I still question this "policy" with regards to the level of icing it references. Cessna, did your company specify a level of icing where the AP must be disengaged on approach or was it any ice *period*?
Well, after searching 1500+ pages of "ice" (it's surprising how many times offICEr and servICE show up!), I may have your answer.
In the "Limitations" section of our flight manual, which describes all of the operating parameters (and unfortunately its the chapter that we have to have memorized for obvious reasons), I found absolutely nothing pertaining to the operation of the aircraft/autopilot in icing conditions. Only saw the obvious stuff dealing with when the anti-icing systems must be on. So, with that being said, it initially doesn't look like a hard ticketed item, to use the pun.
When looking through the Operating Policies, here is what I have found. It is worded in such a way to provide the pilot with the choice (I learned in an Aviation Law class that many FARs are also worded this way, to provide loopholes, options, etc). For Cruise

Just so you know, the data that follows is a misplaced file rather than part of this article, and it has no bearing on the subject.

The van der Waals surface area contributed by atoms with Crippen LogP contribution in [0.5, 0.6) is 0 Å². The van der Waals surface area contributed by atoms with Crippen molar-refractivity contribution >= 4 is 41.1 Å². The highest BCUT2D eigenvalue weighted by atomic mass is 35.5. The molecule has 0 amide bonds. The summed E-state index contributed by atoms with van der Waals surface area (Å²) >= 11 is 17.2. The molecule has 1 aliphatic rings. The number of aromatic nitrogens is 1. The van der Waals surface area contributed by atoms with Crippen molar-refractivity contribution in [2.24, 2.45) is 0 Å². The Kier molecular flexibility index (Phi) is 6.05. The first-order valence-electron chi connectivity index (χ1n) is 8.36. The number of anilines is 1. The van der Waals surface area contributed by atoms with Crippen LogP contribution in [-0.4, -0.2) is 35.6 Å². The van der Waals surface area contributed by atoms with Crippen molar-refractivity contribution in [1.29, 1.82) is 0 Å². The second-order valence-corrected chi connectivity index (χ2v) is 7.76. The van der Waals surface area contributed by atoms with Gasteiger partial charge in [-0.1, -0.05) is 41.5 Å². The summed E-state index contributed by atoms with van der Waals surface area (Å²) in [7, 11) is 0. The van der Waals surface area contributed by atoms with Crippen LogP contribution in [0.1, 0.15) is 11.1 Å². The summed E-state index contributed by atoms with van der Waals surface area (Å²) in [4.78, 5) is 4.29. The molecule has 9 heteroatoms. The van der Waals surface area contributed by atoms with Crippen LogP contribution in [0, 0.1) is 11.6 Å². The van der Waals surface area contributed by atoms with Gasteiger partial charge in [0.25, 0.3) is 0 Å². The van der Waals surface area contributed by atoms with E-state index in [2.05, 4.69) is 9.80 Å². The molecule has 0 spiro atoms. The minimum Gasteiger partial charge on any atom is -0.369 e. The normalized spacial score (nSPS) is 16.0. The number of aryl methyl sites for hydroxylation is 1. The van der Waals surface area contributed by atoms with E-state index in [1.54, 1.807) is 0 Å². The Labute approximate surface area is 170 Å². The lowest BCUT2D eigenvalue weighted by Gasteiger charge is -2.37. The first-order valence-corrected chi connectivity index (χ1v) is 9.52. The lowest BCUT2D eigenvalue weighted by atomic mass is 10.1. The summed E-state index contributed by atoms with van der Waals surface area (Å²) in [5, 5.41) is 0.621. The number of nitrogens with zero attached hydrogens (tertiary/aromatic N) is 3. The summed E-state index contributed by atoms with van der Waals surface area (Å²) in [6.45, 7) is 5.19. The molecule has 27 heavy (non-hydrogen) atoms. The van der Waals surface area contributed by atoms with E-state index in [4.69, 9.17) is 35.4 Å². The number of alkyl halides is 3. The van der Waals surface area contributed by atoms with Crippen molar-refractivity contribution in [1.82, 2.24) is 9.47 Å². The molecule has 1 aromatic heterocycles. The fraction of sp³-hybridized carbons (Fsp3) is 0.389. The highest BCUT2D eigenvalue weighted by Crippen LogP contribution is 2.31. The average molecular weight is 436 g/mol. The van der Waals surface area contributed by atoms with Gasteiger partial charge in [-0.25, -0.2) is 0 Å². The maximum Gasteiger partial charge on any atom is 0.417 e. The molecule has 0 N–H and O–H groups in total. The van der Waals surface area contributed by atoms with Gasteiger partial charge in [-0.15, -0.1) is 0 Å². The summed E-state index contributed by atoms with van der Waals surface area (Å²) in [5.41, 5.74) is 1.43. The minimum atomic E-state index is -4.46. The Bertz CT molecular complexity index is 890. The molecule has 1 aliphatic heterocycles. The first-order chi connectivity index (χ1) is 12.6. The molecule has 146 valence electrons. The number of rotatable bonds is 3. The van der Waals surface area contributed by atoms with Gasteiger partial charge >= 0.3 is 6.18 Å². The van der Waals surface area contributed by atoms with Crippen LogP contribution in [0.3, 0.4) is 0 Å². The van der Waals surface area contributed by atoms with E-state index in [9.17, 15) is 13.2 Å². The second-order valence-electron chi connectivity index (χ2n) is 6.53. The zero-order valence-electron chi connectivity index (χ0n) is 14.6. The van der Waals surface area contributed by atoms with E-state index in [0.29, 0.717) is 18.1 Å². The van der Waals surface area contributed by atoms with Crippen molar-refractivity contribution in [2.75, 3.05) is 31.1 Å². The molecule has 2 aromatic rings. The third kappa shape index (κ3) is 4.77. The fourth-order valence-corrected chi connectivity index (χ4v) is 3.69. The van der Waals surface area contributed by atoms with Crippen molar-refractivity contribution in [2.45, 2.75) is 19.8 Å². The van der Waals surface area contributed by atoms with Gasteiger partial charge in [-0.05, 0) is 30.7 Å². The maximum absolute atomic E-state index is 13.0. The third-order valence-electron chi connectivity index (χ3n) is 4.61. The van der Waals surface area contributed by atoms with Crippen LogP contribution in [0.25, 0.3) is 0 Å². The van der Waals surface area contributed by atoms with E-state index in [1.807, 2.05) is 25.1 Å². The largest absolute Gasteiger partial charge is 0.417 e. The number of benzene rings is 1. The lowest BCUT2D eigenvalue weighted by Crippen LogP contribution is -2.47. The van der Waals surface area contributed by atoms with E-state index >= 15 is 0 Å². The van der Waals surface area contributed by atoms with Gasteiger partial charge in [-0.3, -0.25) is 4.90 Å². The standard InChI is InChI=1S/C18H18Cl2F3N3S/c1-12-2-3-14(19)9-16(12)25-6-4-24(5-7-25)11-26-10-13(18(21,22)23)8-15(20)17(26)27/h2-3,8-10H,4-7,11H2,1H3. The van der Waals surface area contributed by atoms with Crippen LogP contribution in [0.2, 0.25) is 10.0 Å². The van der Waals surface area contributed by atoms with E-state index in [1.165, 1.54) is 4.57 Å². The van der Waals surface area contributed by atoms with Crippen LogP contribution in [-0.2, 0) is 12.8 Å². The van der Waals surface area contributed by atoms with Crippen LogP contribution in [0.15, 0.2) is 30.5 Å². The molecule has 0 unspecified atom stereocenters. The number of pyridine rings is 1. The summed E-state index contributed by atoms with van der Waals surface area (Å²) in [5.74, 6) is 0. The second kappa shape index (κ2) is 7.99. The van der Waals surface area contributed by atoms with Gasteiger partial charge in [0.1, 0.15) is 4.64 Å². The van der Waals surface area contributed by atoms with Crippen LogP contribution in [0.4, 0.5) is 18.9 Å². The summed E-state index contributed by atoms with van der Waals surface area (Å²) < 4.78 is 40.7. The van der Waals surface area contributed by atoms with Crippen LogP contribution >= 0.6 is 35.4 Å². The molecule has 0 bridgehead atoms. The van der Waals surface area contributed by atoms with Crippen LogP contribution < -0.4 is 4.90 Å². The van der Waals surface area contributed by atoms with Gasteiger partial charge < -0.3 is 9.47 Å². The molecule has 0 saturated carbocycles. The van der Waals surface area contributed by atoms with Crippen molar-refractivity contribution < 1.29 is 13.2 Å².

, it says "If there is a significant performance loss in icing conditions, CONSIDER disengaging the autopilot. Leave icing conditions as soon as possible." (emphasis added by me)For Approach/Landing
, autopilot disconnection is never mentioned, but it does say to consider adding up to 10 knots if visible ice is noticed.
Also in the recommendations it says to consider leaving the flaps up as long as possible to avoid additional aircraft icing, and if flaps are deployed in severe icing conditions for an extended time, airframe buffeting may start and is considered normal. If retracting the flaps reduces the buffet, a landing may be made at the discretion of the pilot, applying speed, performance, and runway penalties.
When it says to "consider" disconnecting the autopilot, that goes along with all of the icing training I have received throughout my career, not just with the CRJ. So, there are in fact no real limitations on how much ice we can fly through or when to use the autopilot. It merely gives the pilots the choice of what they want to do. That being said, the CRJ has excellent ice shedding abilities, especially the -700 and -900. There have been a few accidents with the 50 seat series in icing due to the nature of its critical hardwing, but these have only occurred during takeoff at time of rotation, nothing airborne.